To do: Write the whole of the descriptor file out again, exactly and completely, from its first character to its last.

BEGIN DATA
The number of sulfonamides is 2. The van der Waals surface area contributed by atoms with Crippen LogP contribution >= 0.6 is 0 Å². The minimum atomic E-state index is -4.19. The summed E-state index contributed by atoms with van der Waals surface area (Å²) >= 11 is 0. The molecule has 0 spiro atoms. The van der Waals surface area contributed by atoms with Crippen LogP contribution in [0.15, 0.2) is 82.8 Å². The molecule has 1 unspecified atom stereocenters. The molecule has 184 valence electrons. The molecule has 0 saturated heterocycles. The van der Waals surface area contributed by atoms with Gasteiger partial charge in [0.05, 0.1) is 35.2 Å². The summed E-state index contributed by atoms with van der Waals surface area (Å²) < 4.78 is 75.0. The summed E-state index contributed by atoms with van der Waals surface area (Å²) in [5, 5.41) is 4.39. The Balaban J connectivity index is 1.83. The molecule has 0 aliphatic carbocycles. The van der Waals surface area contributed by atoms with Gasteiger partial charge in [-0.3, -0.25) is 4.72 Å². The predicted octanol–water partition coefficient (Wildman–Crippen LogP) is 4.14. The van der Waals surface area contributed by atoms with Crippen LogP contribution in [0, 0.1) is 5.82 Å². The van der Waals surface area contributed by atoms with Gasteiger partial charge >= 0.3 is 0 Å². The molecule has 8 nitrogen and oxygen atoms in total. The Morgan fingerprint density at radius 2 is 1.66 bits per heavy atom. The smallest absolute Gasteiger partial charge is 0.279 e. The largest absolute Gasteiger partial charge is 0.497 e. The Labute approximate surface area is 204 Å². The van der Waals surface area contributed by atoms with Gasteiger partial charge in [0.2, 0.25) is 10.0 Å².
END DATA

The number of sulfonamides is 2. The van der Waals surface area contributed by atoms with Crippen LogP contribution >= 0.6 is 0 Å². The minimum atomic E-state index is -4.19. The summed E-state index contributed by atoms with van der Waals surface area (Å²) >= 11 is 0. The molecule has 0 spiro atoms. The van der Waals surface area contributed by atoms with Crippen LogP contribution in [0.15, 0.2) is 82.8 Å². The molecule has 1 unspecified atom stereocenters. The molecule has 184 valence electrons. The molecule has 0 saturated heterocycles. The van der Waals surface area contributed by atoms with Gasteiger partial charge in [0.05, 0.1) is 35.2 Å². The summed E-state index contributed by atoms with van der Waals surface area (Å²) < 4.78 is 75.0. The summed E-state index contributed by atoms with van der Waals surface area (Å²) in [5, 5.41) is 4.39. The Balaban J connectivity index is 1.83. The molecule has 0 aliphatic carbocycles. The van der Waals surface area contributed by atoms with Gasteiger partial charge in [-0.3, -0.25) is 4.72 Å². The predicted octanol–water partition coefficient (Wildman–Crippen LogP) is 4.14. The van der Waals surface area contributed by atoms with Crippen LogP contribution in [0, 0.1) is 5.82 Å². The van der Waals surface area contributed by atoms with Gasteiger partial charge >= 0.3 is 0 Å². The molecule has 8 nitrogen and oxygen atoms in total. The Morgan fingerprint density at radius 2 is 1.66 bits per heavy atom. The smallest absolute Gasteiger partial charge is 0.279 e. The largest absolute Gasteiger partial charge is 0.497 e. The Labute approximate surface area is 204 Å². The van der Waals surface area contributed by atoms with Gasteiger partial charge in [0.2, 0.25) is 10.0 Å².